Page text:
"It Doesn't Help to Call Them Bigots"
Reflections on "12 Years a Slave" and "The Invention of Wings": The Stories We Tell About Saviors

Think the Best

As I made clear in this blog years ago, I am no fan of the signature book of Howard County's Choose Civility campaign--"Choosing Civility" by Johns Hopkins professor P. M. Forni.  In general, I don't think lists of "rules" of behavior are a helpful way to build civil community.  Rules about public behavior encourage us to supervise each other and to notice when someone around us has broken a rule.  The rules on Forni's list that are helpful are the ones that encourage us to turn a watchful eye on ourselves, monitoring some of the interior conversation that will inevitably shape our external actions.  Forni's most helpful rule, in my opinion, is #3:  Think the best.  

Forni is doing more than suggesting people should be avoid cynicism and cultivate a kind of optimism about human behavior.  This "rule" is actually a strategy for calling others to better behavior.  Forni writes, "When we approach others assuming that they are good, honest, and sensitive, we often encourage them to be just that."  He continues:

Even outside the classroom I expect that everyone I meet will turn out to be good rather than bad. I have felt this way all of my life. What I find exciting in a new acquaintance is the thought: Maybe I'm making a discovery here; maybe someone entering my life who is nice. That's what gives me joy: the possibility of goodness. I appreciate exceptional intelligence, I can be changed by beauty, and I am intrigued by charisma. But I will be moved by goodness. Of course I am aware that not all those I meet can be paragons of goodness. Still, my bet with myself is that they will be nice to me. I think of my goodwill as an unspoken challenge to them and envision that our lives will be made better by our interaction.

Forni's advice came back to mind last week when I read the summary of the Public Religion Research Institute's massive new survey called, "A Shifting Landscape:  A Decade of Change in American Attitudes about Same-Sex Marriage and LGBT Issues".  Much of what the survey found confirmed what I already knew.  But one finding in the survey really surprised me:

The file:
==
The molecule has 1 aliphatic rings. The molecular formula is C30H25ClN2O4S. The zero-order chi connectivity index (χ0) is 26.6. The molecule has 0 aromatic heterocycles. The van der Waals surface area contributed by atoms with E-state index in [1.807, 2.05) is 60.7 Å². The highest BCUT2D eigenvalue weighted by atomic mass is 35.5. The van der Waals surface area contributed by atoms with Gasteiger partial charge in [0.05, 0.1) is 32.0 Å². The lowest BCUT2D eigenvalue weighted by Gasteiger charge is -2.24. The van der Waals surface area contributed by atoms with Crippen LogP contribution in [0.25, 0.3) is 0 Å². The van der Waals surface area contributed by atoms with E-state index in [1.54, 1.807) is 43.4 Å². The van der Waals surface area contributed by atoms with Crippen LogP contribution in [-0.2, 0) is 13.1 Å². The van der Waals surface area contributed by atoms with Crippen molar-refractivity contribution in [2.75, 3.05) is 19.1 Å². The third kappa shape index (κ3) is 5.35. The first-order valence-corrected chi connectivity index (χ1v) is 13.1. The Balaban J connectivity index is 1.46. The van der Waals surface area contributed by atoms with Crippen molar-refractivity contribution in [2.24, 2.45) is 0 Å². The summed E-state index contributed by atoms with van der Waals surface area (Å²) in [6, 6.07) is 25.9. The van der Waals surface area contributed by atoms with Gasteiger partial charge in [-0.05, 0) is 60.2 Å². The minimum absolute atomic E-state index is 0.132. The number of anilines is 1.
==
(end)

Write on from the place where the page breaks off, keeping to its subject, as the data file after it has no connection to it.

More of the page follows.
Even though most polls since 2012 have shown a majority of Americans favor allowing gay and lesbian couples to legally marry, only about one-third (34%) of the public believe that most Americans favor same-sex marriage. Nearly half (49%) of the public incorrectly believe that most Americans oppose same-sex marriage, and roughly 1-in-10 (9%) believe the country is divided on the issue.

Regular churchgoers (those who attend at least once or twice a month), particularly those who belong to religious groups that are supportive of same-sex marriage, are likely to over- estimate opposition for same-sex marriage in their churches by 20 percentage points or more.

  • „„About 6-in-10 (59%) white mainline Protestants believe their fellow congregants are mostly opposed to same-sex marriage. However, among white mainline Protestants who attend church regularly, only 36% oppose allowing gay and lesbian people to legally marry while a majority (57%) actually favor this policy.
  • Roughly three-quarters (73%) of Catholics believe that most of their fellow congregants are opposed to same-sex marriage. However, Catholics who regularly attend church are in fact divided on the issue (50% favor, 45% oppose).

To summarize, people believe that the country is less accepting of gay and Lesbian people than they actually are.  This is especially true within religious communities.  Note that this is NOT about people outside of churches guessing that the people inside of the church are more judgmental than they really are--that I understand.  This is about people who are part of a particular church assuming that the other people in the church are a whole lot more judgmental than they really are.  

When it comes to the people we go to church with, many of us do not think the best.

Forni argues that when we think the best of the people around us, it invites those people to fulfil our expectations of them.  I wonder if the inverse is true?  If we assume that the people around us are judgmental and unaccepting of difference, perhaps we are less likely to share our opinions or to inquire about theirs.  We don't speak up when we hear an ignorant comment because we assume that everyone will attack us if we do.  We may even say judgmental things ourselves, just to conform to what we think the people around us believe.

The good news in the results of this survey is that it would be quite easy for mainline Protestant and Roman Catholic churches to increase the level of acceptance of gay and Lesbian people in their congregations (which of course they should since that's What Jesus Would Do).  They just need to encourage people to talk to each other.  


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